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How a Beloved Downtown Italian Restaurant Emerged Victorious From a Devastating Fire

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Owners Dina and Steve Samson made the best of an awful situation

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Rossoblu owners Dina and Steve Samson
Mona Holmes
Mona Holmes is a reporter for Eater Los Angeles and a regular contributor to KCRW radio. She has covered restaurants, dining, and food culture since 2016. In 2022, the James Beard Foundation nominated her for a Jonathan Gold Local Voice Award.

It’s been nine months since a fire broke out at Rossoblu, an Eater 38 essential restaurant and one of the best Northern Italian restaurants to hit the southeast end of Downtown LA. For owners Dina and Steve Samson, it happened while the world seemed to be exploding — there were adjacent restaurant fires and historic wildfires. To add insult to injury, one of the Samsons’ friend’s homes burned down in the massive Malibu Woolsey Fire around the same time.

Rossoblu’s fire did enough damage to force a closure of several months. And just a few months later, the Samsons would lose their second baby, beloved citywide favorite Sotto restaurant. After so much tragedy, it’s amazing that — today — Steve Samson’s voice is filled with energy and optimism as he sits in the resurrected Rossoblu. Reflecting on the journey of the past nine months, he feels the service and food at his restaurant have never been better. Strangely enough, he says he has the dark times of early 2019 to thank for it.

The beginning of the end of Rossoblu as we knew it happened during a private charity event on September 12, 2018. The open kitchen’s hood system spewed smoke into the dining room. No one was hurt, but the incident caused enough damage to force co-owners Dina and Steve Samson to close the Fashion District restaurant for nearly three months, until December 5, 2018.

Prior to the fire, the business was doing incredibly well — from an average diner’s standpoint, at least. Regulars adored the place. Ratings and reviews were great. Reservations kept streaming in. But the Samson’s had a twinge that parts of the operation weren’t built for the long haul and they were privately in the midst of restructuring operations with the help of general manager and partner Hans Luttmann. The trio sought to improve organization and get Rossoblu to a place where it didn’t need daily hand-holding from them. The big picture was to free their collective bandwidth up so they could focus on building an empire.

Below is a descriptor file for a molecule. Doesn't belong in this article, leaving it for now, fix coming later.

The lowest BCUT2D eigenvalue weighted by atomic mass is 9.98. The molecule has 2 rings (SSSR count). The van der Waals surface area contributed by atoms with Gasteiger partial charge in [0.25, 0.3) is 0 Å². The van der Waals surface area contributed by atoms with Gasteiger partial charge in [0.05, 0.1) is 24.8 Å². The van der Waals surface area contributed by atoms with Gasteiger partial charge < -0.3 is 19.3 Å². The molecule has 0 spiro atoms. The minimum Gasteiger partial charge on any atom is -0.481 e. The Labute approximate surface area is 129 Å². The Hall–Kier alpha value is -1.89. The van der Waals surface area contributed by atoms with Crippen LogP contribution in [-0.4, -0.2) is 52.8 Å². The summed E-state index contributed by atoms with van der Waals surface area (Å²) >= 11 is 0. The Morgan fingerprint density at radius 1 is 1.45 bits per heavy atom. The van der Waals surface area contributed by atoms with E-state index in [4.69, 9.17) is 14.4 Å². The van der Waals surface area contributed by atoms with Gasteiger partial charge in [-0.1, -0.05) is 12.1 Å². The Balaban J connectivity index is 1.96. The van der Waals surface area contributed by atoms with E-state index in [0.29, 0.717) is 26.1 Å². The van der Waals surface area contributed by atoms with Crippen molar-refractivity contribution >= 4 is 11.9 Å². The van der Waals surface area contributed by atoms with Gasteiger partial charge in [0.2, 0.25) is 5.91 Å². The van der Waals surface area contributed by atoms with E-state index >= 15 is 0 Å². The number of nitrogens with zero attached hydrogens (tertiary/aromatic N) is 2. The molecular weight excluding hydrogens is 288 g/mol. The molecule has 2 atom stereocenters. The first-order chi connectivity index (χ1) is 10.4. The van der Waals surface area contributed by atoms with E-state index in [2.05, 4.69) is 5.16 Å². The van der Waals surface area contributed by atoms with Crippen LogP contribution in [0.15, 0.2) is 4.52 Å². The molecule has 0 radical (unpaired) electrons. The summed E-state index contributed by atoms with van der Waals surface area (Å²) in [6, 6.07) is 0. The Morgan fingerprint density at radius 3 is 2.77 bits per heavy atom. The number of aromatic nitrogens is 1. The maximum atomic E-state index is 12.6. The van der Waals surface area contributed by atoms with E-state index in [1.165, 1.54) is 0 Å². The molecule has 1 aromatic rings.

Several organizational issues needed to be ironed out so they could get there. For starters, staff trainings weren’t always effective. The Samsons also needed time to think big picture, specifically to ponder whether Rossoblu’s drinks and food had staying power in a competitive city like Los Angeles. They were also starved for more work-life balance, more time to spend with their six-year-old twins. After the fire and the repairs, suddenly, there was space for all of this.

A Tale of Two Closings, Insurance, and a Ticking Clock

While it only took two weeks to repair the physical damage, reopening after a fire is rarely a quick turnaround due to red tape. Waiting for inspections, insurance, and final health department clearance required extreme patience.

The closing piled on a new set of challenges. There was no revenue. Rossoblu’s owners needed to stay connected with frequent guests, figure out how to keep staff, and of course fix the damage before the revenue-generating holiday season began in early-December.

The Samsons also said that the insurance claim moved predictably slowly, meaning they had to wait two months in order to get a partial refund.

“There was smoke and exhaust damage, but no real damage to the restaurant,” says Samson. “Because the office above was involved, the landlord was too, so it took way longer than we thought it would.”

While working with no income and partial insurance payments, the first priority for Dina Samson, who oversees the front of house, was to keep her staff paid during the temporary closure. Yet as of this writing, the final insurance payment still hasn’t arrived. The Samsons were forced to lay off all 78 employees in November.

Swift Company Culture Change

As Rossoblu played the waiting game, the management team got to work on a blueprint for the future. “The fire pushed us, and we turned a negative into a positive,” said Steve Samson. “We decided we were going to take a hard critical look at ourselves and what we were good at and what we wanted to improve.”